BREAKING: US Army’s Modular Handgun System Moves Forward, to Downselect to 3 Competitors

m9pistol-army

The US Army’s Modular Handgun System is slated to move forward, downselecting in August of this year from a reported 12 submitted proposals to only three, in preparation for the final competition. The program solicitation was released in September with a deadline of the 1st of February, but the deadline for submissions was extended to February 12th. Now, it seems the Army is in review of the proposals and is poised to choose the final three entrants, one of which will become the next US military standard issue pistol. IHS Jane’s reports:

The US Department of Defense (DoD) will downselect a total of three preferred bidders in the third quarter of 2016 as its Modular Handgun System (MHS) programme continues on course despite recent calls to replace the effort with a commercial off-the-shelf (COTS) solution.

Entrants are understood to include Beretta’s APX, Ceská zbrojovka’s CZ P-09, FN Polymer striker fired pistol (as yet unknown model), General Dynamics Ordnance and Tactical Systems (GDOTS) and Smith & Wesson’s M&P polymer handgun; the Glock 17 and 22; and Sig Sauer’s P320. However, sources informed IHS Jane’s that the DoD had yet to make a final decision regarding calibre of the MHS, although 9×19 mm and .40 calibre appear to be favourites at the moment.

The DoD has now begun an evaluation programme of the 12 weapon systems. A downselection to three is expected to be made in August, leading the way into a nine-month production verification test (PVT) programme. Following the successful conclusion of the PVT, a preferred bidder will be selected ahead of low-rate initial production and first deliveries to US armed forces.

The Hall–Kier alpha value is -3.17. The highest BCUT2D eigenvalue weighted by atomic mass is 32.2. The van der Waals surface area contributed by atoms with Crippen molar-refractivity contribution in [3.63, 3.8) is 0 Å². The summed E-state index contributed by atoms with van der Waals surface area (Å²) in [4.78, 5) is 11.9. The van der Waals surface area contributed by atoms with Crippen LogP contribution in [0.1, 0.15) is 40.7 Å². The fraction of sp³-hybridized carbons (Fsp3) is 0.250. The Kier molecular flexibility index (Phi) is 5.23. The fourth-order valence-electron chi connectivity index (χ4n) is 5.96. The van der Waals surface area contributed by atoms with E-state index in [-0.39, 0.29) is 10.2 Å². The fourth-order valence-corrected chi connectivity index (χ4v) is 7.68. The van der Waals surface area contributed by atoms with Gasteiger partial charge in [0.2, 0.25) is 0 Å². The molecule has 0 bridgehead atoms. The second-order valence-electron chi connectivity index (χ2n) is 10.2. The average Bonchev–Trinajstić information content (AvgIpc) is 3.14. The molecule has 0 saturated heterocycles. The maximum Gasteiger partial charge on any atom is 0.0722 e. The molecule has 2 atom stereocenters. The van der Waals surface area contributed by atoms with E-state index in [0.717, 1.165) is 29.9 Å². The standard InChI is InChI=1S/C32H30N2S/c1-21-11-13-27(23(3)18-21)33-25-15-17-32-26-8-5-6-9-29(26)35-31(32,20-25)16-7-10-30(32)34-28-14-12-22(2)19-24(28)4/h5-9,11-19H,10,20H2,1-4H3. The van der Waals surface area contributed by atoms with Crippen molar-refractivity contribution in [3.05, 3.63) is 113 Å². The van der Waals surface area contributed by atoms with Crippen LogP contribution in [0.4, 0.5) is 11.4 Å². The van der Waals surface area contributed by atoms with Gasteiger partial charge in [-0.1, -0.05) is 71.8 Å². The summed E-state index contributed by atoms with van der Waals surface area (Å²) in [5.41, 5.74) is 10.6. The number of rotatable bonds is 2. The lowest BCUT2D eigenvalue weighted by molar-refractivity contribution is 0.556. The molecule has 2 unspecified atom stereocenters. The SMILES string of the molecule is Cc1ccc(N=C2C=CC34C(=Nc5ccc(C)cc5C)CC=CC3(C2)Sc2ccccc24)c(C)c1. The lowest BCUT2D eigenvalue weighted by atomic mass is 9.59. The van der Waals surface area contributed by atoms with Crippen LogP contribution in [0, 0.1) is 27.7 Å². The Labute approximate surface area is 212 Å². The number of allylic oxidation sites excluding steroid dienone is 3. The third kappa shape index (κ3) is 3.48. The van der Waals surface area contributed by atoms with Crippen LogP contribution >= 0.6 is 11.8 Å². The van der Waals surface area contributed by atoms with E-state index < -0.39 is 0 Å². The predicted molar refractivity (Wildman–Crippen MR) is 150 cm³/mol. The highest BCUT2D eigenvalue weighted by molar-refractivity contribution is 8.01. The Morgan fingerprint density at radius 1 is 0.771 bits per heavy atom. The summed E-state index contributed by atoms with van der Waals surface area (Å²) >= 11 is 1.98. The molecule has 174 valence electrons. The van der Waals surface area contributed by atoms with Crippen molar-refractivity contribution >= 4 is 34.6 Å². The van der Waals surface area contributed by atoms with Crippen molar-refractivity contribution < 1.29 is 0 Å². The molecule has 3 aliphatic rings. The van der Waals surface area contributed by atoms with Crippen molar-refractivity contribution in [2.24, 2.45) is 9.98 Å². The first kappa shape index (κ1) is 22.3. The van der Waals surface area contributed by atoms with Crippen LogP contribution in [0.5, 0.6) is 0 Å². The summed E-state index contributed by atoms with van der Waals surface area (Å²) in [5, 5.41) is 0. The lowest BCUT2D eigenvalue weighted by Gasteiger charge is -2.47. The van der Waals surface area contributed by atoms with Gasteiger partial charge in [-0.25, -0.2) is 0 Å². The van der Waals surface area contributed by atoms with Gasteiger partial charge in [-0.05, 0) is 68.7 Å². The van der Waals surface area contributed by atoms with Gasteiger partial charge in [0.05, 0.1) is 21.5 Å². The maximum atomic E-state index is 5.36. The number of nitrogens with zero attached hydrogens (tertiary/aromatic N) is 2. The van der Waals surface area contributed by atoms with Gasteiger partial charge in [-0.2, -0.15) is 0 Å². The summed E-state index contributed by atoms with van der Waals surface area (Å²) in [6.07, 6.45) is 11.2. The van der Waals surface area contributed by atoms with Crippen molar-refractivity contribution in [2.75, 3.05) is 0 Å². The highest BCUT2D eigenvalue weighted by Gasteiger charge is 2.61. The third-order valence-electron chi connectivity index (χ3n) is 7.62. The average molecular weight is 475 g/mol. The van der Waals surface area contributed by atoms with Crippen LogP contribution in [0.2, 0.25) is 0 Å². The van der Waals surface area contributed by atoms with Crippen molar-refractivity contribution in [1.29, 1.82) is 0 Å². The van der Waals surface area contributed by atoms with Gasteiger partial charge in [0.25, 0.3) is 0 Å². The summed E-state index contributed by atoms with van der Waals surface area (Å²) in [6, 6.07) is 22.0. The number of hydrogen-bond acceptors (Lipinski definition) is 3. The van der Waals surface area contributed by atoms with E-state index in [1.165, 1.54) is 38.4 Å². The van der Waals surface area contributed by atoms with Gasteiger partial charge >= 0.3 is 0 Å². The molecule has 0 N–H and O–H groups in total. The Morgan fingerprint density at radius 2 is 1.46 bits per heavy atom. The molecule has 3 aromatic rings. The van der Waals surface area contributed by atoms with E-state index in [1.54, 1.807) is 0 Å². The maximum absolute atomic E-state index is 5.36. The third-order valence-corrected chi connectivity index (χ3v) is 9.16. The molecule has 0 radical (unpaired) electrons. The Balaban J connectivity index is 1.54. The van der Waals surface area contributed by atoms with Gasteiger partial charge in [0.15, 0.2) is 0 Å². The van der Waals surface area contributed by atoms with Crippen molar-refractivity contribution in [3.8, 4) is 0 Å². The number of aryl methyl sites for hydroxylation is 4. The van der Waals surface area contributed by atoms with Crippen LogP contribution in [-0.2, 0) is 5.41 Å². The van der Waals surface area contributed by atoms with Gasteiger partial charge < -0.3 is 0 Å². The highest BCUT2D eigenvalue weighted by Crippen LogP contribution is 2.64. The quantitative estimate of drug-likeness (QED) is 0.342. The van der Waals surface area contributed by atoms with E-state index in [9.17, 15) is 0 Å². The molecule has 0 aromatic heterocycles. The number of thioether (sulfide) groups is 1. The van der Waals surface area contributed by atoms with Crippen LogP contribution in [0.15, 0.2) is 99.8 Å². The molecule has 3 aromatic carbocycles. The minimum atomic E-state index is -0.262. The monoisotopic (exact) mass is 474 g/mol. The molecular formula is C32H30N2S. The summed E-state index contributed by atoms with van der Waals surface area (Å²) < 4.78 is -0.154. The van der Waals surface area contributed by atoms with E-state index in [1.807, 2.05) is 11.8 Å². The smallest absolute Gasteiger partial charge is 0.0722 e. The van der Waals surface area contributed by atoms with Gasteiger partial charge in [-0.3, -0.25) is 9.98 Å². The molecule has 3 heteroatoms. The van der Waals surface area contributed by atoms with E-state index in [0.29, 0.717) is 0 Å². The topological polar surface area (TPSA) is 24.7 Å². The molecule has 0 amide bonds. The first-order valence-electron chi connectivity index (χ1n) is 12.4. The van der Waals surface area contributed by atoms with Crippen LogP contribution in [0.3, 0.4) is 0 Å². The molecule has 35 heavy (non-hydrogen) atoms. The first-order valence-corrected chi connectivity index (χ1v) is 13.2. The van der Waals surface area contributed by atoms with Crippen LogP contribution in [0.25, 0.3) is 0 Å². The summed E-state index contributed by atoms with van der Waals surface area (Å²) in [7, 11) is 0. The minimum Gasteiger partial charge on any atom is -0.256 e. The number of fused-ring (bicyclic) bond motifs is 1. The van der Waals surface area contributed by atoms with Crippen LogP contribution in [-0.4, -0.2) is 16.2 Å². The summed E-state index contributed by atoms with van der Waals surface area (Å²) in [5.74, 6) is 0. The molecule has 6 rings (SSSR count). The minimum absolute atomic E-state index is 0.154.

Earlier this year, US Army Chief of Staff Mark Milley questioned the need for the program, suggesting instead that the Army procure Glock 19 handguns off the back of a SOCOM contract for those handguns. We discussed this suggestion, and explored a few other possibilities for procuring new handguns in previous posts.

Strong bets are on SIG, S&W/GDLS, and Glock, with dark horses from M9 maker Beretta and CZ-USA. The odd man out is FN, who’s entry is as yet unknown. As for calibers, reportedly the .45 ACP is the least favored option, but no word yet on the 9mm versus its competitors .40 S&W.

Phil Note: I was contacted by FN a short while ago and the information on the FN Five-Seven as an FN entrant in the competition is incorrect. FN is not at liberty to discuss their pistol at the current time. FN will contact me with the pistol information and photos as soon as they are allowed to release the information. My apologies for the misinformation.



Nathaniel F

Nathaniel is a history enthusiast and firearms hobbyist whose primary interest lies in military small arms technological developments beginning with the smokeless powder era. In addition to contributing to The Firearm Blog, he runs 196,800 Revolutions Per Minute, a blog devoted to modern small arms design and theory. He can be reached via email at nathaniel.f@staff.thefirearmblog.com.


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  • Mystick

    A 9mm 1911 would just be…. humorous…

    • milesfortis

      Don’t laugh too hard. That was actually submitted by Colt when the 1911s were going to be replaced. Colt’s proposal was to provide 9mm conversion kits with all the necessary parts.

      • Kivaari

        Colt Commander from the 50’s. It was OK, except the ejector was fragile in 9mm. The slide stop activated on the .45s when you didn’t want it to. It could have been fixed, had Colt put the detent on the contact surface of the slide stop. Look at M1911A1s, issue ones, they have the little detent cup. Commercial guns often don’t. Why, is the makers don’t care.

        • milesfortis

          Yep, they tried back then too, and failed.
          Paterfamilas has a newer 1911 9mm, (started complaining about the .45 ‘hurting to shoot’. I should be so lucky when I’m 91).
          So far, no hiccups.

    • Big Daddy

      How about a polymer version?

      • Bullphrog855